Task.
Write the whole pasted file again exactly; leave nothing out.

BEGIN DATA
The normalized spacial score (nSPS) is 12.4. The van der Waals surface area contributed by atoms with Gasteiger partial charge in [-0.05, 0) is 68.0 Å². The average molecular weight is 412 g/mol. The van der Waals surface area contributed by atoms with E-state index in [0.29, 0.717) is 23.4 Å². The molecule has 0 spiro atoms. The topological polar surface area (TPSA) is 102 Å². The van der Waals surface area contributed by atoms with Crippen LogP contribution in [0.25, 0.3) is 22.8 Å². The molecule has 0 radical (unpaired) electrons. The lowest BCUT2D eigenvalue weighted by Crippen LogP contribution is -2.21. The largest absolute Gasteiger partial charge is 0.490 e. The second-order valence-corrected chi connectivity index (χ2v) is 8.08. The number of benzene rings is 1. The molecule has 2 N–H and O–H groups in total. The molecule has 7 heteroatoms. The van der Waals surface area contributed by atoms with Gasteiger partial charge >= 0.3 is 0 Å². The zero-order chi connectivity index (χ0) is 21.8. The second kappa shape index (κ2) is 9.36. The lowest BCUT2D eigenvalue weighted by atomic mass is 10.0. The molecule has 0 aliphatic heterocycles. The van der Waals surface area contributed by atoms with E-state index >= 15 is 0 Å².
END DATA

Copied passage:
The normalized spacial score (nSPS) is 12.4. The van der Waals surface area contributed by atoms with Gasteiger partial charge in [-0.05, 0) is 68.0 Å². The average molecular weight is 412 g/mol. The van der Waals surface area contributed by atoms with E-state index in [0.29, 0.717) is 23.4 Å². The molecule has 0 spiro atoms. The topological polar surface area (TPSA) is 102 Å². The van der Waals surface area contributed by atoms with Crippen LogP contribution in [0.25, 0.3) is 22.8 Å². The molecule has 0 radical (unpaired) electrons. The lowest BCUT2D eigenvalue weighted by Crippen LogP contribution is -2.21. The largest absolute Gasteiger partial charge is 0.490 e. The second-order valence-corrected chi connectivity index (χ2v) is 8.08. The number of benzene rings is 1. The molecule has 2 N–H and O–H groups in total. The molecule has 7 heteroatoms. The van der Waals surface area contributed by atoms with Gasteiger partial charge >= 0.3 is 0 Å². The zero-order chi connectivity index (χ0) is 21.8. The second kappa shape index (κ2) is 9.36. The lowest BCUT2D eigenvalue weighted by atomic mass is 10.0. The molecule has 0 aliphatic heterocycles. The van der Waals surface area contributed by atoms with E-state index >= 15 is 0 Å².